Codex debate over biotechnology definition goes full circle

By Sarah Hills

- Last updated on GMT

Related tags Codex alimentarius Food Codex alimentarius commission

After years of debate around the issue of labelling of genetically modified or engineered foods the Codex Committee on Food Labelling has decided to abandon work on a definition of the term biotechnology.

It had been argued by some that adopting a compilation of Codex texts did not go far enough to give the needed guidance on labelling of GM/GE foods and that a definition was still needed in the standard as it made reference to biotechnology in relation to allergens.

Codex texts are voluntary benchmarks for the food industry that help harmonise national food legislation and regulation

But whilst agreeing on the compilation of texts applicable to GM/GE food labelling, the committee decided at its recent 39th Session to abandon work on a definition of the term biotechnology for inclusion in the General Standard for the Labelling of Prepackaged Foods.

This was because, it was argued, that such definitions were already included in the existing Codex texts on biotechnology.

The International Alliance of Dietary/Food Supplement Associations (IADSA) has been monitoring the Codex discussions on this issue as GMO ingredients are also used in food supplement products.

It said the decision amounted to Codex “abandoning” its definition and labelling work on GMOs.

David Pineda Ereño, IADSA’s regulatory affairs director, told “Since Codex could not reach a consensus on this issue after more than ten years of discussion, it was agreed not to develop specific Codex provisions on the definition and labelling of GMOs and to develop a compilation of Codex texts relating to the labelling of foods derived from modern biotechnology instead.”

He added that it ends “years of discussion in which the CCFL was divided between those proposing process-based GMO labelling and those proposing that GMOs should be declared on the label only when they are present in the final product”.

The Codex Alimentarius Commission was established by the UN Food and Agricultural Organization and the World Health Organization and its internationally recognized food standards help ensure consumer health and fair trade practices.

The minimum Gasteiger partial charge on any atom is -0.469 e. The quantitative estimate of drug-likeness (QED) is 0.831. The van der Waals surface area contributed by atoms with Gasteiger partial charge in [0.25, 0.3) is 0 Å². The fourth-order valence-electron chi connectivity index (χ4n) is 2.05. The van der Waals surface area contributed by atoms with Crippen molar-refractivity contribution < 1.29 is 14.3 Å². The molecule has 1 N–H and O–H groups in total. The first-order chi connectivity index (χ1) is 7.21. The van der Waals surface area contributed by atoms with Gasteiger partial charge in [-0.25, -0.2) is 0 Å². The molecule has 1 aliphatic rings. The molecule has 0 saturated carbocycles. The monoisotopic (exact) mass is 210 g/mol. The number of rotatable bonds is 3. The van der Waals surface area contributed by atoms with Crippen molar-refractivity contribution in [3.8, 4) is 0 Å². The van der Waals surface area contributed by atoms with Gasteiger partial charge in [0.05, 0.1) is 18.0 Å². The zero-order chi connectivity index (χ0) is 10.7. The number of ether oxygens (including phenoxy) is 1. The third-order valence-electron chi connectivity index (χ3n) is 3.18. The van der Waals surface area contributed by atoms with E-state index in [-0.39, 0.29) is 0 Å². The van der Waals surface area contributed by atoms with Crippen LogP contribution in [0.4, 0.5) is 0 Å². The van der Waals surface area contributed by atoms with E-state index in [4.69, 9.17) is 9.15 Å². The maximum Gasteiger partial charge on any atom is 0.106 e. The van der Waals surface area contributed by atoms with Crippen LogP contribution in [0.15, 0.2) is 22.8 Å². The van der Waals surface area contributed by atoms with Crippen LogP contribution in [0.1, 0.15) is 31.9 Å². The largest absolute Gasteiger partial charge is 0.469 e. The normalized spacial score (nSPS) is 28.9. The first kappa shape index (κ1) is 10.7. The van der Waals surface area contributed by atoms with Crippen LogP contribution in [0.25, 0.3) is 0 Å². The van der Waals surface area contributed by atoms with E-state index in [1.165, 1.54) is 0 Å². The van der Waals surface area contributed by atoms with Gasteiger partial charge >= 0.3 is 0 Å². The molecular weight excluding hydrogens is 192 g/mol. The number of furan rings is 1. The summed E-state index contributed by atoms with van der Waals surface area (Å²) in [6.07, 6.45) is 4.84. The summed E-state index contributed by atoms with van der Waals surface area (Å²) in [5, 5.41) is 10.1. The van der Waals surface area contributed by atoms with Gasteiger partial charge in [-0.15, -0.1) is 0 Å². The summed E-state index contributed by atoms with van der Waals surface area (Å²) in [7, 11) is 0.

A spokesperson for Codex and the FAO told “At the 39th session we achieved agreement on a Compilation of Codex texts relevant to labelling of foods derived from modern biotechnology (still to be adopted by the Commission in July).

“Concerning definitions, this text will refer to the already adopted Principles for the Risk Analysis of Foods Derived from Modern Biotechnology (CAC/GL 44-2003), which contain relevant definitions and thus do not need to be repeated.”

He added that when the work on this topic started some years ago there were no definitions of biotechnology in Codex at all, and it was planned that any guidance on labelling foods derived from biotechnology would become part of the General Standard for Labelling of Prepackaged Foods.

However, the spokesman said: “Now the situation is different and this was the main argument for discontinuation.”

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Go Local and Organic

Posted by Susan Horn,

It is imperative that consumers support local organic agricultural producers as stated in the first post. Our money goes further and directly to the producer. The food is fresher, lasts longer and it supports our local economies. Know your producer and also grow as much of your food as possible. Container gardening, window gardens, and other methods work well for home food production.

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Feed Us What You Want

Posted by melissa putt,

So basically this another way for Codex to impose modified, engineered foods on us with the consumer having no voice in the matter. Rise up. Support local organic farmers. Refuse to buy into a food system with hidden processes. Codex can impose their will but consumer purchasing power speaks louder.

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